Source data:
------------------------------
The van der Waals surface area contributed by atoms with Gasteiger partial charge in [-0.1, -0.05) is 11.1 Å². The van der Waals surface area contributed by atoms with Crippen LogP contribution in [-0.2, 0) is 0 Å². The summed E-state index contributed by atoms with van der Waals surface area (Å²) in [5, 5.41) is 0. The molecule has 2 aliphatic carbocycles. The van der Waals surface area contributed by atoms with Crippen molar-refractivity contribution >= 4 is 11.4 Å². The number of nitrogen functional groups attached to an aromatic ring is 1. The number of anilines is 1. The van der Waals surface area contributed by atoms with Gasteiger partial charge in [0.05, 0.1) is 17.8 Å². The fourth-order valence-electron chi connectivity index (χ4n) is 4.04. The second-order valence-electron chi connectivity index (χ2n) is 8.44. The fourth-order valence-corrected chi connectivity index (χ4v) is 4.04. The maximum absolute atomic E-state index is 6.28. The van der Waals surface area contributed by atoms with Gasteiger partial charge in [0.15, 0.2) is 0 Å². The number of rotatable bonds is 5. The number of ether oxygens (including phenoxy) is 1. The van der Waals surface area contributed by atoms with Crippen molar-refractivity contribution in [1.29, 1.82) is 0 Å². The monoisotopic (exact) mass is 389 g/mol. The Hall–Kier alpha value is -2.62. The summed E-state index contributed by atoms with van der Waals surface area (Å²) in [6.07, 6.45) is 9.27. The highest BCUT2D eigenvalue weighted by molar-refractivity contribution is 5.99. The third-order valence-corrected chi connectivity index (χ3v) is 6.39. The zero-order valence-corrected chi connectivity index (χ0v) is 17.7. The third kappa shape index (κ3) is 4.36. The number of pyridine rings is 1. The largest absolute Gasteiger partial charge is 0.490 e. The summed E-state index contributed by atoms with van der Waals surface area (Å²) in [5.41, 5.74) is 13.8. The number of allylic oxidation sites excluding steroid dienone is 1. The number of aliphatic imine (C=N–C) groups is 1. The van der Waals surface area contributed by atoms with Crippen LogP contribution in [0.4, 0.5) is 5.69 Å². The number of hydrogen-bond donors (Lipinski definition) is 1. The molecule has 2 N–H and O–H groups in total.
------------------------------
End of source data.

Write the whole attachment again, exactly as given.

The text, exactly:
The van der Waals surface area contributed by atoms with Gasteiger partial charge in [-0.1, -0.05) is 11.1 Å². The van der Waals surface area contributed by atoms with Crippen LogP contribution in [-0.2, 0) is 0 Å². The summed E-state index contributed by atoms with van der Waals surface area (Å²) in [5, 5.41) is 0. The molecule has 2 aliphatic carbocycles. The van der Waals surface area contributed by atoms with Crippen molar-refractivity contribution >= 4 is 11.4 Å². The number of nitrogen functional groups attached to an aromatic ring is 1. The number of anilines is 1. The van der Waals surface area contributed by atoms with Gasteiger partial charge in [0.05, 0.1) is 17.8 Å². The fourth-order valence-electron chi connectivity index (χ4n) is 4.04. The second-order valence-electron chi connectivity index (χ2n) is 8.44. The fourth-order valence-corrected chi connectivity index (χ4v) is 4.04. The maximum absolute atomic E-state index is 6.28. The van der Waals surface area contributed by atoms with Gasteiger partial charge in [0.15, 0.2) is 0 Å². The number of rotatable bonds is 5. The number of ether oxygens (including phenoxy) is 1. The van der Waals surface area contributed by atoms with Crippen molar-refractivity contribution in [1.29, 1.82) is 0 Å². The monoisotopic (exact) mass is 389 g/mol. The Hall–Kier alpha value is -2.62. The summed E-state index contributed by atoms with van der Waals surface area (Å²) in [6.07, 6.45) is 9.27. The highest BCUT2D eigenvalue weighted by molar-refractivity contribution is 5.99. The third-order valence-corrected chi connectivity index (χ3v) is 6.39. The zero-order valence-corrected chi connectivity index (χ0v) is 17.7. The third kappa shape index (κ3) is 4.36. The number of pyridine rings is 1. The largest absolute Gasteiger partial charge is 0.490 e. The summed E-state index contributed by atoms with van der Waals surface area (Å²) in [5.41, 5.74) is 13.8. The number of allylic oxidation sites excluding steroid dienone is 1. The number of aliphatic imine (C=N–C) groups is 1. The van der Waals surface area contributed by atoms with Crippen LogP contribution in [0.4, 0.5) is 5.69 Å². The number of hydrogen-bond donors (Lipinski definition) is 1. The molecule has 2 N–H and O–H groups in total.